Your Need to Know News This Week
Below are some highlights, lowlights and oddities from this week in local news.
A recipe for destruction
What do you get when you mix a bottle of Hennessy, meth and loaded guns? Nothing good, ever. But two people found out Sunday that such a cocktail can definitely get you arrested. Mamoun Saeidah and Corina Tito-Lopez were spotted sleeping in a running silver sedan at a Berkeley Marina parking lot in the wee hours of the morning, as reported by the East Bay Times. Officers claimed an open container of cognac and glass meth pipe were visible when they approached the vehicle. They noticed a pistol on the floorboard when the pair exited the car and later found another gun in a locked box in the backseat. Both guns were allegedly loaded.
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They also found a leaded cane. Cause, what’s a party without a leaded cane?
Both were taken to Santa Rita Jail and Saeidah is scheduled for arraignment on Jan. 17. What the duo had planned with their treasure chest of destruction is still a mystery.
Pedestrians and trains don’t mix
Amtrak certainly left its mark on the East Bay Wednesday. In two separate incidents, trains struck two pedestrians within hours of each other, leaving one man dead and another injured.
An unidentified man was hit by an Oakland-bound train as he walked along a strip of track within a mile of Richmond. East Bay Times reports that the incident, which occurred just before 4 a.m. and resulted in the man’s death, was not at a railroad crossing. The conductor and engineer were unharmed and no other passengers were aboard the train at the time.
Less than three hours later, a Sacramento-bound train struck a 33-year-old man who was walking alongside the tracks in Emeryville. The man was lucky to survive and was taken to the hospital for non-life threatening injuries. Although passengers were aboard, no one else was injured.
Moral of the story? Pedestrians should stay away from the tracks and Amtrak should probably figure out how to stop hitting people so damn frequently.
BART officer-involved fatal shooting…again
Joseph Mateu was identified Wednesday as the BART officer involved in the fatal shooting of 28-year-old Shaleem Tindle near West Oakland BART station on Jan. 3. Mateu alleges that Tindle was shot after he refused to drop his gun. A photo of a gun, reportedly Tindle’s, was also released Wednesday, according to an East Bay Times report.
Details of the story are murky. Mateu stated that he originally responded to a struggle and gunshots between Tindle and another man, who was also injured. Authorities are still trying to determine if Tindle or Mateu shot the second man. The Alameda County Coroner’s Office has yet to identify which of Tindle’s wounds are entry and exit points, delaying the determination of Tindle’s exact cause of death. His family has retained an attorney who is examining whether or not Tindle’s civil rights were violated during the incident. Mateu remains on paid leave as the matter is investigated by Oakland police.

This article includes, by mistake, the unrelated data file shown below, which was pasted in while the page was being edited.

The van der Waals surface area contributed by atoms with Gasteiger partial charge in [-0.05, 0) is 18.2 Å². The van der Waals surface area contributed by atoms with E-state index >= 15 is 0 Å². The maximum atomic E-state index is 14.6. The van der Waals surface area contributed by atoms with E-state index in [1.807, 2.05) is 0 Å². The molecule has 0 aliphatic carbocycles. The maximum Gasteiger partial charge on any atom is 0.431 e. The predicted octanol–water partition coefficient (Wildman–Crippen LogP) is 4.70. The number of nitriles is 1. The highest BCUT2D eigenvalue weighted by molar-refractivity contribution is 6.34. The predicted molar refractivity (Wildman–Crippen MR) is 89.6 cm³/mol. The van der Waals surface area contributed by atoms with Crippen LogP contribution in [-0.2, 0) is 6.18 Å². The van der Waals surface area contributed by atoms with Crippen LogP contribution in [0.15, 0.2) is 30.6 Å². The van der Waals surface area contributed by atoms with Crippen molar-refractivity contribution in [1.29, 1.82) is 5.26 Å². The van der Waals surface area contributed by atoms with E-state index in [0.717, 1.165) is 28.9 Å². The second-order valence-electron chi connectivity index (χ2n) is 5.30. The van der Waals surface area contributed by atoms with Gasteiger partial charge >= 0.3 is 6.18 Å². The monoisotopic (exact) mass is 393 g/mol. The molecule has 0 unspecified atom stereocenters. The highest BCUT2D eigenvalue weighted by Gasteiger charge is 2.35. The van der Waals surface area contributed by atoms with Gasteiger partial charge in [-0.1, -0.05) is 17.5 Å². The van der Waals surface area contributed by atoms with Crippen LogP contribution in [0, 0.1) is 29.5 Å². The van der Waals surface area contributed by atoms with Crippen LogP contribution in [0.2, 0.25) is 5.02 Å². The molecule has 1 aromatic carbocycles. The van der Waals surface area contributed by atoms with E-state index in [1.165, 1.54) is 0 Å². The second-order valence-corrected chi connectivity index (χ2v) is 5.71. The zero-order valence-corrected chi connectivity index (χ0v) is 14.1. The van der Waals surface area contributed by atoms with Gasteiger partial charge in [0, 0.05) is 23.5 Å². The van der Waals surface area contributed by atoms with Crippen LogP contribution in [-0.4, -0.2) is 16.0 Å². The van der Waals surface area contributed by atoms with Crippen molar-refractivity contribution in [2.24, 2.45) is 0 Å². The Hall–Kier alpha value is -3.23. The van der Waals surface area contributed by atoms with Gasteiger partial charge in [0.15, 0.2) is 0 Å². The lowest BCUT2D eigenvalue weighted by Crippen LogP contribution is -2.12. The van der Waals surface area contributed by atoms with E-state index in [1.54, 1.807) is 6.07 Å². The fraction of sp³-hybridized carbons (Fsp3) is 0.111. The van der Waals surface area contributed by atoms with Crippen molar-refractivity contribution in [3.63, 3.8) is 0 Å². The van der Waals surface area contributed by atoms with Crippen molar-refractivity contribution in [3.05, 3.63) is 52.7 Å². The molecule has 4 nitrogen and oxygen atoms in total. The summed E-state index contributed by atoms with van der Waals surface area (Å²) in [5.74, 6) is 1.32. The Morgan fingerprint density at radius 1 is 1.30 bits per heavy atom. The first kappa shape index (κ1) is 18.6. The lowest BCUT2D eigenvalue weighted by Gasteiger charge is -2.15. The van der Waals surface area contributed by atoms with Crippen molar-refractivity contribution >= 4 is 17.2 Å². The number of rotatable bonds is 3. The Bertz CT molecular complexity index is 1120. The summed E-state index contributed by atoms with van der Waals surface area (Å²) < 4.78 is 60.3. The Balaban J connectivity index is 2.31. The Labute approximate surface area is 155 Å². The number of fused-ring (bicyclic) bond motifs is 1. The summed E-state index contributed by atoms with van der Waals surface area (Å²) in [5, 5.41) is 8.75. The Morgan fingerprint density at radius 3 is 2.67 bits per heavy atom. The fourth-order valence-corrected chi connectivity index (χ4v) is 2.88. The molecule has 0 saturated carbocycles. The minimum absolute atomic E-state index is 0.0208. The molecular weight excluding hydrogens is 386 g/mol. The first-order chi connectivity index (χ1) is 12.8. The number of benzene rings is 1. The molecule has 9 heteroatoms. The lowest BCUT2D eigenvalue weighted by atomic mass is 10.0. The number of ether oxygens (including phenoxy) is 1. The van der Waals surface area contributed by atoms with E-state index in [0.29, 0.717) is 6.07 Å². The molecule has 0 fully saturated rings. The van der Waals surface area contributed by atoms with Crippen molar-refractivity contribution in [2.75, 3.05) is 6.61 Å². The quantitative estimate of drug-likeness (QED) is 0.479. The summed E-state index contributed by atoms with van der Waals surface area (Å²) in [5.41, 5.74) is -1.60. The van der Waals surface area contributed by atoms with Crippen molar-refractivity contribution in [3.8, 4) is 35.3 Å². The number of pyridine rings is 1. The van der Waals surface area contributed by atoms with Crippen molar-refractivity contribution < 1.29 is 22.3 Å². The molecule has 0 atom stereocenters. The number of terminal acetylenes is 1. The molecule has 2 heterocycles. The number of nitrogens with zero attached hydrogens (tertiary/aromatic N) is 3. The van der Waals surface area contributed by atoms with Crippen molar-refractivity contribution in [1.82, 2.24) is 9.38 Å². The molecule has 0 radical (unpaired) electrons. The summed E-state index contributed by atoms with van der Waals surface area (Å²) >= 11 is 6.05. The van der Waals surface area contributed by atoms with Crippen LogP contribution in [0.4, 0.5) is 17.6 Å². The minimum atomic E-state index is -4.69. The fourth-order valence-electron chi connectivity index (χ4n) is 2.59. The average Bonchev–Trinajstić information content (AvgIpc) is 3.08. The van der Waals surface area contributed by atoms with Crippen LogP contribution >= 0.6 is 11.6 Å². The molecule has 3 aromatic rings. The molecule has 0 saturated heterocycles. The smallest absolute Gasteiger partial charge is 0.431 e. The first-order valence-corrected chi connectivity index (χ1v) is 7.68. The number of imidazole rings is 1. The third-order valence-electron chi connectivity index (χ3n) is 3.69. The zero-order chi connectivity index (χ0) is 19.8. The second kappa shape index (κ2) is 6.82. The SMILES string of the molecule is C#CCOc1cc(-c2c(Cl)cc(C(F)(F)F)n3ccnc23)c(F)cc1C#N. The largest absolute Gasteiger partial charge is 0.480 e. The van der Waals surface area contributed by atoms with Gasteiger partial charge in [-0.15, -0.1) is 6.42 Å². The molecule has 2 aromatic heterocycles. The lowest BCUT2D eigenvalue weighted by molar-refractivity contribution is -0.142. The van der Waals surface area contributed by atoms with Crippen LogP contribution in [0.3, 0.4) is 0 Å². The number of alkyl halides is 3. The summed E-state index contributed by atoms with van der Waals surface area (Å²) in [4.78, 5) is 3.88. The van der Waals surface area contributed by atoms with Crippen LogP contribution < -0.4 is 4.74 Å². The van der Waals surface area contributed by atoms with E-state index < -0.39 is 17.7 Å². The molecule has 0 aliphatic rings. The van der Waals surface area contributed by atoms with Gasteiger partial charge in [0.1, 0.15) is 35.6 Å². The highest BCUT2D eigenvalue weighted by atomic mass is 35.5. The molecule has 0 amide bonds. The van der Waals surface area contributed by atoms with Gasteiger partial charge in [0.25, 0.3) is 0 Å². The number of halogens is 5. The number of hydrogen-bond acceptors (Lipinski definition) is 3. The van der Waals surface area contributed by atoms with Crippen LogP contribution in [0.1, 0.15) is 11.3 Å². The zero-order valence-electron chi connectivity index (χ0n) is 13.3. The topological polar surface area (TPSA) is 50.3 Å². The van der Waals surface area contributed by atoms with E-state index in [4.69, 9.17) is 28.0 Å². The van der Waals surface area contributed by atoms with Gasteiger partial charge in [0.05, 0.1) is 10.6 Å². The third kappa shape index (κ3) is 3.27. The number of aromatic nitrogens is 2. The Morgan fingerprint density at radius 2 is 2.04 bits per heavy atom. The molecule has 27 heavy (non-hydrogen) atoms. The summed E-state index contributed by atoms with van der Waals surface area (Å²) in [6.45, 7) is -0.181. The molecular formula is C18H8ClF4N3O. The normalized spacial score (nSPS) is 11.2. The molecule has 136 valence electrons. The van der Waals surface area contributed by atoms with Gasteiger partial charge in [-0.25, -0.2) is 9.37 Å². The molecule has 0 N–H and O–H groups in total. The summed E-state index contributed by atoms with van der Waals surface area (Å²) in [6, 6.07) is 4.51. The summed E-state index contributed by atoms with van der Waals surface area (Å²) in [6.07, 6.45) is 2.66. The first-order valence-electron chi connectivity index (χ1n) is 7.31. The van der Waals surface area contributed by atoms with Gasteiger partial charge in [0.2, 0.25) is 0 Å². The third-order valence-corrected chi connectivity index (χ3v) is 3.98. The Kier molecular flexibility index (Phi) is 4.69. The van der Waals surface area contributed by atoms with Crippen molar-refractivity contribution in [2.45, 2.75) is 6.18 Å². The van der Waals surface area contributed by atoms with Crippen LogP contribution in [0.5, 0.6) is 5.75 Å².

Doesn’t pay to push people around
The city of Oakland and Councilwoman Delsey Brooks got smacked with a collective $4.3 million bill, payable to former Black Panther leader Elaine Brown. The awards are the result of a 2015 incident where Brooks shoved Brown over a stack of chairs during a heated debate inside Everett & Jones near Jack London Square. Then 72-year-old Brown tore her rotator cuff and sustained a hit to the back of her head during the assault. SF Gate reports that the argument itself stemmed from an initiative “to build affordable housing for formerly incarcerated people in West Oakland,” which Brooks strongly opposed.
It was determined that Brooks was acting in her official capacity at the time and the shove is considered to have been a form of elder abuse. Over half a million of the total is awarded for punitive damages and falls on Brooks herself to pay – Oakland is on the hook for the remainder.
To Gruden or not to Gruden
The Raiders are in some hot shit over whether or not the Gruden hire violated what the NFL calls the Rooney Rule. ESPN explains that the rule is intended to ensure greater league diversity by requiring that, at least, one minority candidate is interviewed in the process. The Raiders claim to have fulfilled that requirement, but an NFL investigation carries on.
R.I.P. Priscilla (Richmond “Rosie”) Elder
Elder was a tough broad to the end. She wasn’t supposed to live so long, but she did. She wasn’t supposed to do a man’s job in her day, but she did.
The 97-year-old died Sunday in Tara Hills, but her life as World War II electrician earned her a place in proud local history, according to the East Bay Times. When her husband was drafted and sent off to fight in the Battle of the Bulge, Elder, a 22-year-old wife and mother at the time, answered the call for wartime workers and became one of the iconic Richmond “Rosies” who worked at the Kaiser shipyard. The family initially went back to Iowa after the war, but Priscilla had fallen in love with California and eventually convinced her husband to make the Golden State their permanent home.
She earned her GED and became a self-employed, licensed beautician at the age of 40. In later years, she painted and hand stitched Rosie bandannas that she gave away. When the Richmond Rosie the Riveter World War II Home Front National Historic Park opened in 2000, she shared her stories that will live on to inspire future generations of determined, young women. Her memory will be preserved and deservedly celebrated there…because yes, she did.
Until next week…
“Good night, and good luck.” Edward R. Murrow